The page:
Mining Energy Snapshot: Eight juniors active in world’s uranium hotspots
While uranium oxide prices continue to drift in the doldrums, several uranium companies have still raised a bit of money to explore and carry out modest programs. Here is a look at eight uranium-focused companies that are active in 2019.
Based in Vancouver and led by CEO and chairman Warren Stanyer, ALX Uranium (TSXV: AL; US-OTC: ALXEF) is the product of the merger between Alpha Exploration and Lakeland Resources.
ALX is focused on exploring for uranium and other minerals in Saskatchewan’s Athabasca basin.
In late May, ALX closed a $1.5-million private placement, with funds of the flow-through portion of the financing directed to exploring its uranium assets in Saskatchewan, which cover 2,000 square kilometres.
Earlier in May, ALX staked 271 sq. km of claims prospective for nickel, copper and cobalt mineralization at its wholly owned Flying Vee project located outside the Athabasca basin near Stony Rapids, Saskatchewan.
ALX says it first staked five claims at Flying Vee in 2018 covering the historical Reeve Lake nickel showing, and acquired another eight claims in April 2019 when a staking rush was triggered in the area by emerging battery metals company Kobold Metals.
ALX Uranium’s Hook-Carter uranium project in the Athabasca basin’s Patterson Lake corridor is more advanced — a 2019 drilling program began in January. Exploration at Hook-Carter is operated by 80%-owner Denison Mines (TSX: DML, NYSE-AM: DNN), with ALX holding the other interest.
Toronto-based Appia Energy (CSE: API; US-OTC: APAAF) is involved in uranium and rare earth elements (REE) exploration in the prolific Athabasca basin district of northern Saskatchewan, and uranium and REE development and mining in northern Ontario’s historic Elliot Lake mining camp.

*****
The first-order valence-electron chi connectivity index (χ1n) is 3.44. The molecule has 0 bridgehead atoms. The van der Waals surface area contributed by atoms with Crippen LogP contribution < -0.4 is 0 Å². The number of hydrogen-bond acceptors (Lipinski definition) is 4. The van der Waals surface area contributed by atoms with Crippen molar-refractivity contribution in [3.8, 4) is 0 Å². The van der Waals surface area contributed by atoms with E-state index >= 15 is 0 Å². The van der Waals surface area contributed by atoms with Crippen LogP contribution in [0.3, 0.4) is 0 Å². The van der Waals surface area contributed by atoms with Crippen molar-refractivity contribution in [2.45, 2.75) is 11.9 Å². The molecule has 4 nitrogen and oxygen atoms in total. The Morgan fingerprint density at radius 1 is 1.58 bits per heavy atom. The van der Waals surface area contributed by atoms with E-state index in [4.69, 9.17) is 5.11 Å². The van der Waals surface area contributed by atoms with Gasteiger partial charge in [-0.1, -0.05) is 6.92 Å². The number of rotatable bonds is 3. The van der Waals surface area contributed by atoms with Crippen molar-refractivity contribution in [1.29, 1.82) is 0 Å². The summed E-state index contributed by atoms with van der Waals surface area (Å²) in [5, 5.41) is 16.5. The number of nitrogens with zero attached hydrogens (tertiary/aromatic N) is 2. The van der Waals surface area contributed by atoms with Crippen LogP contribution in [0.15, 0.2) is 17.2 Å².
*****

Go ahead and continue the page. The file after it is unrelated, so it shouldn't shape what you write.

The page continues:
Appia is led by president and CEO Anastasios (Tom) Drivas, who is described as a business entrepreneur with over 30 years of experience in various industries, including more than 20 years in the mineral resource industry. He is also president and CEO of Romios Gold Resources, a publicly traded company founded in 1995.
Geologist James Sykes is Appia’s vice-president of exploration and development, and has done previous work in the Athabasca basin related to NexGen’s Arrow deposit and Hathor’s Roughrider deposits.
Appia’s uranium properties in the Athabasca include Loranger, Eastside and North Wollaston — all in the Wollaston Lake area.
At North Wollaston, the company is planning an airborne radiometric, magnetic and electromagnetic geophysical survey over the property, which hosts four uranium-bearing surface showings with grades up to 0.495% U3O8.
Appia’s REE project in the Athabasca is named Alces Lake and is located east of Uranium City. The company describes Alces Lake as the highest-grade REE occurrence known in Saskatchewan, with grades comparable to those found in South Africa’s world-class Steenkampskraal deposit.